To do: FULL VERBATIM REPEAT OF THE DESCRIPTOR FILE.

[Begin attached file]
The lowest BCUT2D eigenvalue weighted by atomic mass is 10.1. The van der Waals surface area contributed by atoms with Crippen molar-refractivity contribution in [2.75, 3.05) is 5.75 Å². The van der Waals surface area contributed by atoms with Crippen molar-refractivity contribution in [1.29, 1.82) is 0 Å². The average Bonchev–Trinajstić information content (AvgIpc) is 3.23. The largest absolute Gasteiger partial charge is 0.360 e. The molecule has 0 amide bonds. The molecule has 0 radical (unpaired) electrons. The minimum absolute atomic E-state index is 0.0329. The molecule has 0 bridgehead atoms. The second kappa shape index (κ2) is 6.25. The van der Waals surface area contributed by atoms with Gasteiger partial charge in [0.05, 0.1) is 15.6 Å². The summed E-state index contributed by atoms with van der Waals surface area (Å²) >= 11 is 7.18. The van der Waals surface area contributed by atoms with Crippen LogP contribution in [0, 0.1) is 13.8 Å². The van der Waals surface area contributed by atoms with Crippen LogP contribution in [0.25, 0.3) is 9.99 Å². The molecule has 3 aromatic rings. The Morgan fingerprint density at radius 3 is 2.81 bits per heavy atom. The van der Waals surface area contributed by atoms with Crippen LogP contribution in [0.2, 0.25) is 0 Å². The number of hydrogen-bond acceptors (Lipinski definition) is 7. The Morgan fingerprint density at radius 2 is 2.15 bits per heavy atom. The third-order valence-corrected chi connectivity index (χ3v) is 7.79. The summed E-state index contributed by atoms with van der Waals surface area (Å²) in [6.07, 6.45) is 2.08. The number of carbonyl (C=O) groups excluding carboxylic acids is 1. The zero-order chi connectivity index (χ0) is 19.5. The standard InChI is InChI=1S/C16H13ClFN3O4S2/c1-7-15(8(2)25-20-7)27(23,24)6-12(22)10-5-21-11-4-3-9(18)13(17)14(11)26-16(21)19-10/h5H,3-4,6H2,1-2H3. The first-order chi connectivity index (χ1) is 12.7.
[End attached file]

The lowest BCUT2D eigenvalue weighted by atomic mass is 10.1. The van der Waals surface area contributed by atoms with Crippen molar-refractivity contribution in [2.75, 3.05) is 5.75 Å². The van der Waals surface area contributed by atoms with Crippen molar-refractivity contribution in [1.29, 1.82) is 0 Å². The average Bonchev–Trinajstić information content (AvgIpc) is 3.23. The largest absolute Gasteiger partial charge is 0.360 e. The molecule has 0 amide bonds. The molecule has 0 radical (unpaired) electrons. The minimum absolute atomic E-state index is 0.0329. The molecule has 0 bridgehead atoms. The second kappa shape index (κ2) is 6.25. The van der Waals surface area contributed by atoms with Gasteiger partial charge in [0.05, 0.1) is 15.6 Å². The summed E-state index contributed by atoms with van der Waals surface area (Å²) >= 11 is 7.18. The van der Waals surface area contributed by atoms with Crippen LogP contribution in [0, 0.1) is 13.8 Å². The van der Waals surface area contributed by atoms with Crippen LogP contribution in [0.25, 0.3) is 9.99 Å². The molecule has 3 aromatic rings. The Morgan fingerprint density at radius 3 is 2.81 bits per heavy atom. The van der Waals surface area contributed by atoms with Crippen LogP contribution in [0.2, 0.25) is 0 Å². The number of hydrogen-bond acceptors (Lipinski definition) is 7. The Morgan fingerprint density at radius 2 is 2.15 bits per heavy atom. The third-order valence-corrected chi connectivity index (χ3v) is 7.79. The summed E-state index contributed by atoms with van der Waals surface area (Å²) in [6.07, 6.45) is 2.08. The number of carbonyl (C=O) groups excluding carboxylic acids is 1. The zero-order chi connectivity index (χ0) is 19.5. The standard InChI is InChI=1S/C16H13ClFN3O4S2/c1-7-15(8(2)25-20-7)27(23,24)6-12(22)10-5-21-11-4-3-9(18)13(17)14(11)26-16(21)19-10/h5H,3-4,6H2,1-2H3. The first-order chi connectivity index (χ1) is 12.7.